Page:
Minimally Invasive Thoracic Surgery

Generously supported by Intuitive. Special thanks to Hackensack Meridian Health for the use of their facilities and assistance with this video.

What Is Minimally Invasive Surgery?

Minimally invasive thoracic surgery is a way of performing surgery in the chest through small incisions, without making large cuts or incisions in the body, and does not require spreading apart of the ribs. Surgeons use a camera and instruments to get to the lung through small incisions in between the ribs. There are two different options available for minimally invasive thoracic surgery; video-assisted thoracoscopic surgery (VATS) and robotic-assisted surgery.

Video-assisted thoracoscopic surgery (VATS) is a procedure in which a small tube called a thoracoscope is inserted through a small incision between the ribs. At the end of the tube is a small camera. This lets the surgeon see the entire chest cavity without having to open up the chest or spread the ribs. The surgeon then removes lung tissue with specially designed instruments inserted through one or two additional small incisions.

In robotic-assisted surgery, a surgeon will sit at a console next to the patient in the operating room and control the instruments, including a camera, on the robotic surgical system. A small 3D high definition camera is placed through one of the small incisions to provide a good view of the inside of the chest cavity, while wristed robotic instruments are inserted through the other small incisions made in between the ribs. The surgeon removes lung tissue through one of the small incisions. The use of the wristed instruments lets the surgeon perform the surgery without having to make larger incisions to open up the chest or spread the ribs.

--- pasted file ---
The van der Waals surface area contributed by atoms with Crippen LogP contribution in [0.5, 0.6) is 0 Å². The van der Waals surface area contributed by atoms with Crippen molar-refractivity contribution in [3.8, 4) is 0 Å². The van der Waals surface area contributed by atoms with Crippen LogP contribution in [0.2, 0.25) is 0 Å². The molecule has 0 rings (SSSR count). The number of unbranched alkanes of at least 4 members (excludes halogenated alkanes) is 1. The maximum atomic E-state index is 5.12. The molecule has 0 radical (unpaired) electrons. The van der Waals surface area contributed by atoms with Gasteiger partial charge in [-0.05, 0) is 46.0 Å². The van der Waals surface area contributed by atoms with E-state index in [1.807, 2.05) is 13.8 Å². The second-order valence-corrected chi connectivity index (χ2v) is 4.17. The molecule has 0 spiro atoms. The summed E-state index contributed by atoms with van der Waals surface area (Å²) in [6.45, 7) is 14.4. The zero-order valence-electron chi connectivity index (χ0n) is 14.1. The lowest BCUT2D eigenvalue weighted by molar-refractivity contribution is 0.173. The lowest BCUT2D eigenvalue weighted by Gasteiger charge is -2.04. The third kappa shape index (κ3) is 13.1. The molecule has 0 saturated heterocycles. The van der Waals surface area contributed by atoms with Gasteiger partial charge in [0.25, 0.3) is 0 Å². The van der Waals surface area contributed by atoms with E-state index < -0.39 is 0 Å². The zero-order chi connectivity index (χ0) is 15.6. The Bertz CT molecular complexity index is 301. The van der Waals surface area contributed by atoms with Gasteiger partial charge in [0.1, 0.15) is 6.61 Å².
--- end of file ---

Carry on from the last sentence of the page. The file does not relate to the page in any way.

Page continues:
What to Expect

  • Your surgery will begin with you being placed under general anesthesia.
  • Once you are asleep, a breathing tube is placed into your airway to allow each lung to be separately inflated during surgery.
  • You are then positioned on your side.
  • The surgeon then makes one to five small incisions, each about an inch wide, in between your ribs. The surgeon inserts the camera and VATS or wristed robotic instruments between the ribs.
  • At the end of the surgery, the surgeon will insert a chest tube through one of the small incisions to drain extra fluid or air leaking into the chest and help your lungs to re-inflate. This tube remains in place for a few days and is typically removed at the bedside before you go home.
  • Recovery time is generally shorter after minimally invasive surgery compared to open surgery, but you will still need time to rest and recover. Once home, most patients will regain most of their strength, energy and breathing after two to three weeks.

What Are the Risks and Benefits?

Like all surgery, there are risks to minimally invasive thoracic surgery. They include infection, bleeding, abnormal heartbeats and air leakage from your lungs and pain. Robotic-assisted surgery may be associated with longer operative times and a longer time under anesthesia. Your surgeon may have to convert to a more invasive approach if needed to complete the surgery.

However, there are benefits to minimally invasive surgery compared to open chest surgery through a thoracotomy, depending on which minimally invasive approach you receive you may experience:

  • Faster recovery and return to normal activities
  • Fewer complications
  • Shorter hospital stay
  • Less pain and decreased need for pain medications
  • Smaller scars
  • Less blood loss
  • No cutting of the ribs or breastbone (sternum)

Each person handles surgery a little differently and your outcomes may depend on a number of factors, like your health history, the type of lung cancer you have and/or your surgeon's experience.

Who Is Eligible?

Surgeons evaluate whether each patient is a candidate for minimally invasive thoracic surgery on a case by case basis. Surgeons consider the patient's specific condition, medical history and anatomy when deciding if they are eligible for minimally invasive surgery. Talk to your doctor about whether this type of surgery is right for you.

Page last updated: March 7, 2023

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